13.3 Dual-Doppler Observations of Boundaries, Vortices, and Varying Band Morphology in the Long-Lake Axis Parallel Snow Band of 10-11 December 2013 During the Ontario Winter Lake-effect Systems (OWLeS) Project

Wednesday, 5 August 2015: 4:30 PM
Republic Ballroom AB (Sheraton Boston )
Jeffrey W. Frame, University of Illinois at Urbana-Champaign, Urbana, IL; and D. Conrad, N. Zelasko, C. J. Johnston, and J. Mulholland

On 10-12 December 2013, a long-axis parallel (LLAP) lake-effect snow band formed over Lake Ontario and affected regions east of the lake. Snow accumulations with this band exceeded 100 cm over portions of the Tug Hill Plateau, owing to both the intensity of the band and its persistence. This band was sampled by the assets of the Ontario Winter Lake-effect Systems project, including the University of Wyoming King Air Aircraft, the University of Alabama in Huntsville Mobile Integrated Profiling System, five rawinsonde systems, three mobile Doppler radars, two mobile mesonet vehicles, and eight portable weather stations.

At the beginning of mobile Doppler radar observations, just after 0000 UTC 11 December, the band was a solid, intense, LLAP band. The mobile Doppler radar data reveal the presence of a 1-km deep east-west oriented wind shift within the band during this period. This wind shift moved southward and exited the band within the first two hours of Doppler radar observations, implying that this convergence line was unlikely entirely due to the transverse circulation associated with the band. Dual-Doppler analyses reveal the presence of numerous small vortices along this boundary, likely arising from horizontal shear instability. Vertical motion was also enhanced along this boundary, owing to low-level convergence, so it was likely that vortex stretching further intensified these vortices. Additionally, synoptic and mesoscale observations, along with in-situ thermodynamic observations are presented to ascertain characteristics of this boundary, including its likely type.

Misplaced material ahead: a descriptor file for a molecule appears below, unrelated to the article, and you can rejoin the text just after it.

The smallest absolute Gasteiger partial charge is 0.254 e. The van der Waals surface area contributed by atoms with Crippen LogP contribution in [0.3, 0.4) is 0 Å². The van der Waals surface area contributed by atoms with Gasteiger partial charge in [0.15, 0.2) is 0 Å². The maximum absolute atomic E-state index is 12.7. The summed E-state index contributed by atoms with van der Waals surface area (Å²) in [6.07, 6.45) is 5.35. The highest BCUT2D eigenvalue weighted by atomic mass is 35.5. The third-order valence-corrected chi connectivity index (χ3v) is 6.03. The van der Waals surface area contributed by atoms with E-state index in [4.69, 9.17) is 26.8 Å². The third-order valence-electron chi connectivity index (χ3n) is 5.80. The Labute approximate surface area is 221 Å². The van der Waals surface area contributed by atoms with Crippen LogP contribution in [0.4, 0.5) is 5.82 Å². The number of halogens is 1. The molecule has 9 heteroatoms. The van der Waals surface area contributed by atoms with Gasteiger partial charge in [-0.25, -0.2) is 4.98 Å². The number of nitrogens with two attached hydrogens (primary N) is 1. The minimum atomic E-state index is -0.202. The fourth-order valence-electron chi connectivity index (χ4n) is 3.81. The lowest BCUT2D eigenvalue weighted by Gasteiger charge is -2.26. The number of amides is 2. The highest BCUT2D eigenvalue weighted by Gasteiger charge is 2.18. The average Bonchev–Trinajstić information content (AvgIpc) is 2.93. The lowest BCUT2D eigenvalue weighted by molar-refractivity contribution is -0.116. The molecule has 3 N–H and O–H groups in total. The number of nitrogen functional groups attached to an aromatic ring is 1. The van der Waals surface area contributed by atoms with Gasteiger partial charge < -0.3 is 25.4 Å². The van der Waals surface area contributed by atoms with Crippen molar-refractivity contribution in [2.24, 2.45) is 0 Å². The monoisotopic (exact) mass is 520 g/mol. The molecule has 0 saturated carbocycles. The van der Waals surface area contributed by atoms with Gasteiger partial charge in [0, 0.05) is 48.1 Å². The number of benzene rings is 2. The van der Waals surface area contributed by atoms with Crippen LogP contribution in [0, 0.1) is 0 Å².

After this boundary exited the band, the band became broken and dominated by individual convective elements. This was also coincident with a 500-hPa shortwave trough crossing Lake Ontario and the region entering a regime of differential negative vorticity advection, resulting in a slightly less favorable thermodynamic environment. Following this transition, the number of vortices decreased dramatically, but isolated vortices continued to be observed. A series of dual-Doppler wind syntheses are presented that document the life cycle of one of these vortices. Unlike the earlier vortices, this vortex did not form along a significant preexisting wind shift, but instead was located beneath one of the stronger convective cores in the band, again implying that vortex stretching played a role in its intensification and maintenance.

The band resolidified during the afternoon of 11 December as a secondary 500-hPa shortwave trough approached the region, resulting in a higher inversion height and thus a deeper convective boundary layer. The importance of the wind shift early in the period, as well as the influence of the vorticity maxima on the thermodynamic environment will be discussed to explain changes in band morphology.

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